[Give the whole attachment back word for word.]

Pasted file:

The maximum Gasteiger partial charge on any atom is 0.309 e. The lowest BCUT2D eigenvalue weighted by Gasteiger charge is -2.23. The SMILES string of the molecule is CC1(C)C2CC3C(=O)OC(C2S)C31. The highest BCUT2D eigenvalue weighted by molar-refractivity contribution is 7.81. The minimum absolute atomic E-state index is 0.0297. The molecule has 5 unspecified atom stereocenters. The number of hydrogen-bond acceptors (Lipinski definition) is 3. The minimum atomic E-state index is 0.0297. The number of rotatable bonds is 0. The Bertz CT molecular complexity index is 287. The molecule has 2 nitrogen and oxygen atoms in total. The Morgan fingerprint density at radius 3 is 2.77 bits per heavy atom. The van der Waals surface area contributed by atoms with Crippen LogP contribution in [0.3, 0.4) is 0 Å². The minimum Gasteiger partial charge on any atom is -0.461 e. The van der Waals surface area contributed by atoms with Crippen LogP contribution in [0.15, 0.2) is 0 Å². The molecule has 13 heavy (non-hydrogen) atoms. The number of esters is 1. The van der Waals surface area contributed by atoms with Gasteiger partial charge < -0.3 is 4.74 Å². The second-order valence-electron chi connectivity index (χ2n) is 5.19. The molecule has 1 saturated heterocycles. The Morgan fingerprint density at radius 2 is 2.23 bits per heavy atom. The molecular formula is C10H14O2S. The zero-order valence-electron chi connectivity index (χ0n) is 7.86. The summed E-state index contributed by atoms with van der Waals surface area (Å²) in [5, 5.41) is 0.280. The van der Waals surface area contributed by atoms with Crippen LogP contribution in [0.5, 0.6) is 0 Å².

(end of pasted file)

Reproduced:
The maximum Gasteiger partial charge on any atom is 0.309 e. The lowest BCUT2D eigenvalue weighted by Gasteiger charge is -2.23. The SMILES string of the molecule is CC1(C)C2CC3C(=O)OC(C2S)C31. The highest BCUT2D eigenvalue weighted by molar-refractivity contribution is 7.81. The minimum absolute atomic E-state index is 0.0297. The molecule has 5 unspecified atom stereocenters. The number of hydrogen-bond acceptors (Lipinski definition) is 3. The minimum atomic E-state index is 0.0297. The number of rotatable bonds is 0. The Bertz CT molecular complexity index is 287. The molecule has 2 nitrogen and oxygen atoms in total. The Morgan fingerprint density at radius 3 is 2.77 bits per heavy atom. The van der Waals surface area contributed by atoms with Crippen LogP contribution in [0.3, 0.4) is 0 Å². The minimum Gasteiger partial charge on any atom is -0.461 e. The van der Waals surface area contributed by atoms with Crippen LogP contribution in [0.15, 0.2) is 0 Å². The molecule has 13 heavy (non-hydrogen) atoms. The number of esters is 1. The van der Waals surface area contributed by atoms with Gasteiger partial charge < -0.3 is 4.74 Å². The second-order valence-electron chi connectivity index (χ2n) is 5.19. The molecule has 1 saturated heterocycles. The Morgan fingerprint density at radius 2 is 2.23 bits per heavy atom. The molecular formula is C10H14O2S. The zero-order valence-electron chi connectivity index (χ0n) is 7.86. The summed E-state index contributed by atoms with van der Waals surface area (Å²) in [5, 5.41) is 0.280. The van der Waals surface area contributed by atoms with Crippen LogP contribution in [0.5, 0.6) is 0 Å².